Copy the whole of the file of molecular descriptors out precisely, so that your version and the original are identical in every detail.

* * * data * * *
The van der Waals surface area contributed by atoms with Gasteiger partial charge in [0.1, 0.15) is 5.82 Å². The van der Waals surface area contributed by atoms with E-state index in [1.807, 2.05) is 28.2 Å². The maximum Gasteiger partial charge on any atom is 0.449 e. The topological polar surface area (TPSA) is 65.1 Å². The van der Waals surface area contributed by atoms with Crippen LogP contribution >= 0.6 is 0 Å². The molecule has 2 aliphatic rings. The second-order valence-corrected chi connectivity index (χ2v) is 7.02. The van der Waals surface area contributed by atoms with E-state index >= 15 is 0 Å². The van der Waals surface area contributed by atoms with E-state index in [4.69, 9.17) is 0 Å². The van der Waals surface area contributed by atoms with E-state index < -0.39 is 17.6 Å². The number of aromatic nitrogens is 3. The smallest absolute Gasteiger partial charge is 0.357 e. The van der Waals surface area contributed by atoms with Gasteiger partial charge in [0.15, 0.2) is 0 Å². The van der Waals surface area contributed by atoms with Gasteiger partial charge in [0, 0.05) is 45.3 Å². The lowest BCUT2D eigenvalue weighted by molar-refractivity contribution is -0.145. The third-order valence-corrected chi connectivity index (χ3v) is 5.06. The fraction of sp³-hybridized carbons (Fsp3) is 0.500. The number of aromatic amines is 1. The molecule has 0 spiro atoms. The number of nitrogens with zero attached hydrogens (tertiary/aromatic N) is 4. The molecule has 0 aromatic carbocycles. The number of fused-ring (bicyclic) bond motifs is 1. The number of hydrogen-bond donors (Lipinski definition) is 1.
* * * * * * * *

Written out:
The van der Waals surface area contributed by atoms with Gasteiger partial charge in [0.1, 0.15) is 5.82 Å². The van der Waals surface area contributed by atoms with E-state index in [1.807, 2.05) is 28.2 Å². The maximum Gasteiger partial charge on any atom is 0.449 e. The topological polar surface area (TPSA) is 65.1 Å². The van der Waals surface area contributed by atoms with Crippen LogP contribution >= 0.6 is 0 Å². The molecule has 2 aliphatic rings. The second-order valence-corrected chi connectivity index (χ2v) is 7.02. The van der Waals surface area contributed by atoms with E-state index >= 15 is 0 Å². The van der Waals surface area contributed by atoms with E-state index in [4.69, 9.17) is 0 Å². The van der Waals surface area contributed by atoms with E-state index < -0.39 is 17.6 Å². The number of aromatic nitrogens is 3. The smallest absolute Gasteiger partial charge is 0.357 e. The van der Waals surface area contributed by atoms with Gasteiger partial charge in [0.15, 0.2) is 0 Å². The van der Waals surface area contributed by atoms with Gasteiger partial charge in [0, 0.05) is 45.3 Å². The lowest BCUT2D eigenvalue weighted by molar-refractivity contribution is -0.145. The third-order valence-corrected chi connectivity index (χ3v) is 5.06. The fraction of sp³-hybridized carbons (Fsp3) is 0.500. The number of aromatic amines is 1. The molecule has 0 spiro atoms. The number of nitrogens with zero attached hydrogens (tertiary/aromatic N) is 4. The molecule has 0 aromatic carbocycles. The number of fused-ring (bicyclic) bond motifs is 1. The number of hydrogen-bond donors (Lipinski definition) is 1.